Mike Magnuson

The Wisconsin Idea in the Drunkest City

24/7 Wall St. names Appleton, Wisconsin, the Drunkest City in America. Mike Magnuson responds by drinking Bloody Marys and explaining the Wisconsin Idea.

 

On Saturday, my wife and I spent a few middle-class hours shopping for furniture at the megastores in the strip-mall sector of Appleton, Wisconsin, a lovely city of 72,000 that the online magazine 24/7 Wall St. has recently named the Drunkest City in America. We are moving in July—not leaving the area, especially now that it has been given such a prestigious honor; we’re just downsizing and upscaling, if that makes sense—and we decided, on a whim, to do some tire-kicking, as it were, and get a sense of the price and feel of things college-educated, approaching-retirement people like us need to feel good about life in a new home. So we wandered the labyrinths of couches, pit groups, love seats, settees, end tables, coffee tables, dining room tables, hutches, dressers, and let us not forget the framed faux-chalkboard wall hangings with festive sayings like: “This Home Runs On Love, Laughter, and Really Cold Bottles of Beer” and “It’s All Fun and Games Until the Beer Runs Out” and “You’re Not Really Drinking Alone If Your Dog Is Home” and “This Wine Is Making Me Awesome.”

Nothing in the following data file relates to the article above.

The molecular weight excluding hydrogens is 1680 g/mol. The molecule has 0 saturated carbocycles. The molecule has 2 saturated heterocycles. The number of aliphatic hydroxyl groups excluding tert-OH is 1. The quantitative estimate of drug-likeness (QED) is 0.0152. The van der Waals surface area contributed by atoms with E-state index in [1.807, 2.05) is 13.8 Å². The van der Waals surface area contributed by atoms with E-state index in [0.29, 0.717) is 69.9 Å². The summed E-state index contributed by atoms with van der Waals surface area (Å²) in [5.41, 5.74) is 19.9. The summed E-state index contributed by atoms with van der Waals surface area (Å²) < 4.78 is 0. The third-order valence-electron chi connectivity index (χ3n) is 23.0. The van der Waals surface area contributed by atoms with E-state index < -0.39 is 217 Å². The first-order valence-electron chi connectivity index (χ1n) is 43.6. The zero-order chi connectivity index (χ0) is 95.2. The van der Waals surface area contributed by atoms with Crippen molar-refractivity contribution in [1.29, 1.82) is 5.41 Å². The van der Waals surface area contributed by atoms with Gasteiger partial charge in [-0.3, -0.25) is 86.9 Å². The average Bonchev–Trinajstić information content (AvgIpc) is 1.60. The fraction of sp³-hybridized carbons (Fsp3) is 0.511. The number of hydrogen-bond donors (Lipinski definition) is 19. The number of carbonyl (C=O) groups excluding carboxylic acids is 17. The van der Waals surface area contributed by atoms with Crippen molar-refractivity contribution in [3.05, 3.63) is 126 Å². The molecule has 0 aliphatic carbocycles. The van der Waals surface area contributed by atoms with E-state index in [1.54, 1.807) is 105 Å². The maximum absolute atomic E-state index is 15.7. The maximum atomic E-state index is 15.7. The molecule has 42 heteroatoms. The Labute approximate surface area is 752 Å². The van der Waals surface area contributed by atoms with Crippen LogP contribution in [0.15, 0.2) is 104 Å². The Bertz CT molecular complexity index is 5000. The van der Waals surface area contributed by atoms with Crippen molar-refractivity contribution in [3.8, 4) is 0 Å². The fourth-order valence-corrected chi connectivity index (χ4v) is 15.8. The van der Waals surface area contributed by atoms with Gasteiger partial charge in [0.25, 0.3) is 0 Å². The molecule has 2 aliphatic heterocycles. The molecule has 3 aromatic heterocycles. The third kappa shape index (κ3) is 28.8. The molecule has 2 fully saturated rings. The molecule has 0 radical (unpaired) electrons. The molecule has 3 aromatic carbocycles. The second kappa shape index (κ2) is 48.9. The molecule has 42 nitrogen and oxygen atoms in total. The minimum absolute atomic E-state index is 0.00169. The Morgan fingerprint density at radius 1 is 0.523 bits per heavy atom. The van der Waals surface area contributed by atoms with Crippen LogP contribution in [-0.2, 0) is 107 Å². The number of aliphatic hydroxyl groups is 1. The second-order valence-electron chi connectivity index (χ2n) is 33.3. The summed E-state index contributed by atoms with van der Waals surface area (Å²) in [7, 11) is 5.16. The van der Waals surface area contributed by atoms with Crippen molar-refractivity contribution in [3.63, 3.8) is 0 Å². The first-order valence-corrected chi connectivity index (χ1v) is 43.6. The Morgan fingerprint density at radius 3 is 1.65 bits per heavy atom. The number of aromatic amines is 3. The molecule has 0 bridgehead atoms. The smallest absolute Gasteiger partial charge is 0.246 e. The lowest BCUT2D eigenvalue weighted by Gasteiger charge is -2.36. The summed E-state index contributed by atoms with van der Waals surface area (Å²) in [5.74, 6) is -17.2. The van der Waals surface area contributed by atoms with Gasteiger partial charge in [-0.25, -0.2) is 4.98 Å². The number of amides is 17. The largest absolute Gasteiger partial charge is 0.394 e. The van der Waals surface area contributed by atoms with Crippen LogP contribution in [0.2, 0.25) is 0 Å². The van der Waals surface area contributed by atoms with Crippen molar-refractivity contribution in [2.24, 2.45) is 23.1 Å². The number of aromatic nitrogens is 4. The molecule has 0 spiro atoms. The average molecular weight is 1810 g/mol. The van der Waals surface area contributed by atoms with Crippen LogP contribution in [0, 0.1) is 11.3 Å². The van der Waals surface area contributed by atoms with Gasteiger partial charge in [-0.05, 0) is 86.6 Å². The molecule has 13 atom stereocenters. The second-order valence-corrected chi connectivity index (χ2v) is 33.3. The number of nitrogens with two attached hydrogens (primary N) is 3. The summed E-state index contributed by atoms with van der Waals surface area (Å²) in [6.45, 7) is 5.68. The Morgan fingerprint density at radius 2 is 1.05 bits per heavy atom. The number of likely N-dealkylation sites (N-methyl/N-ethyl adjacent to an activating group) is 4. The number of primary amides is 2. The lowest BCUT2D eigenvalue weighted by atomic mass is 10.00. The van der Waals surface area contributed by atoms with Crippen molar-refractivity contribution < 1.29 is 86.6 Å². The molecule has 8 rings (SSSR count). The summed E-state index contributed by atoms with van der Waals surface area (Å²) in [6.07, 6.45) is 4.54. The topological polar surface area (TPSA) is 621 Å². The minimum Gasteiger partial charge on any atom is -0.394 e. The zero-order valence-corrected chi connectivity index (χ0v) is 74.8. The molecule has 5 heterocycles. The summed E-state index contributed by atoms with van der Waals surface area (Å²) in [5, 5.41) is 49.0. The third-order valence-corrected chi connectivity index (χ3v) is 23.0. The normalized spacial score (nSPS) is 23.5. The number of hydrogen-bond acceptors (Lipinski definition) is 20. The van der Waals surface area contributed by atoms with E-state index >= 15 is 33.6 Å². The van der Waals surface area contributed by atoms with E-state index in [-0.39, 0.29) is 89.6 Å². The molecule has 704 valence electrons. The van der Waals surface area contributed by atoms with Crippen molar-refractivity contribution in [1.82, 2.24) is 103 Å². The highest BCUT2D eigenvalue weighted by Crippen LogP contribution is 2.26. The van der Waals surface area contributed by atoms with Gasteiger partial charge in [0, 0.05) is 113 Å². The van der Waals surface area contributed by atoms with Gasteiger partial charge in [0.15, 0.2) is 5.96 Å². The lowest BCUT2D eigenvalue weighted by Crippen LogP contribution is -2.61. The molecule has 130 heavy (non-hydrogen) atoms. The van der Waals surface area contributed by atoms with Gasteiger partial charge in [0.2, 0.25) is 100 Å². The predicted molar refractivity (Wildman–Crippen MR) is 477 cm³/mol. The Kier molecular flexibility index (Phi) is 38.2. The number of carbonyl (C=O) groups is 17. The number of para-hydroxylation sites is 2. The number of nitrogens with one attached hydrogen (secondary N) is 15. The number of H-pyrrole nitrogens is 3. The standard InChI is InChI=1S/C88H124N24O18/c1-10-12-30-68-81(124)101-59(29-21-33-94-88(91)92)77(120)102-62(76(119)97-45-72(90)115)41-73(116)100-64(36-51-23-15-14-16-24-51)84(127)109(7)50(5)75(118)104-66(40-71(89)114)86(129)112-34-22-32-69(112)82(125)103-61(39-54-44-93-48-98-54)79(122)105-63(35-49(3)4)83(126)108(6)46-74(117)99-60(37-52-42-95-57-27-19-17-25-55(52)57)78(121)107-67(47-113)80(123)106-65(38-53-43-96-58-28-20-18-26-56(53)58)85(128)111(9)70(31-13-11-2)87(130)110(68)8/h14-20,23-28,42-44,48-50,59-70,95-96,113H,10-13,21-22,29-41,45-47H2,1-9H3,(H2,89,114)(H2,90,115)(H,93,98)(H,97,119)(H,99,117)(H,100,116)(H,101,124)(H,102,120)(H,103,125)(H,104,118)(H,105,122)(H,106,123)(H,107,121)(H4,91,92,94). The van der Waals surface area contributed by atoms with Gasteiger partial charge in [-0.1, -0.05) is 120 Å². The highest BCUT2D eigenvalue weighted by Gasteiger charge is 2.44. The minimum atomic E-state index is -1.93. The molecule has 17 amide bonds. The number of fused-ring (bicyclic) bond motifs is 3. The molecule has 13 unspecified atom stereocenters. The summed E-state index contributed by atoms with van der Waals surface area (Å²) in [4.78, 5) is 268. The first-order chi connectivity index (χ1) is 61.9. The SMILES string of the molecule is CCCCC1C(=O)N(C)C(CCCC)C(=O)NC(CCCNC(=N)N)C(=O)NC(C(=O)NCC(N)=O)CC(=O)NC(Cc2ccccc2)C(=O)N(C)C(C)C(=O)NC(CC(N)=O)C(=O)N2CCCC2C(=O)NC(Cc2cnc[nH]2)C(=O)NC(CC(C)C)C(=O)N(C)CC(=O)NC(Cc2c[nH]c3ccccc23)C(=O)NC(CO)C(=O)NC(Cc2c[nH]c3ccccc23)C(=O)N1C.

Naturally, to accompany the limitless selection of items for our new home, we found a limitless selection of glassy-eyed, on-commission salespeople asking us if we needed help (yes, but not with furniture) or if we knew that all items with a red tag are on sale for the whole month of June (yes, but we won’t be buying anything until July) or if we are finding everything we’re looking for (not until you leave us alone). At one megastore, a salesman lurked behind us at a distance of about fifteen meters and followed us through the entire store, waiting for us to pause a moment too long in front of a set of bar stools or a futon and give him the opportunity to explain some of the current promotions in a quick-tongued, hard-consonant Wisconsin accent and with a strange twitchiness in his eyeballs that freaked us out so much and soured us so much on the furniture-browsing experience that we decided to hell with it and drove to College Avenue in Appleton, the downtown bar district, to search for the Wisconsin Idea.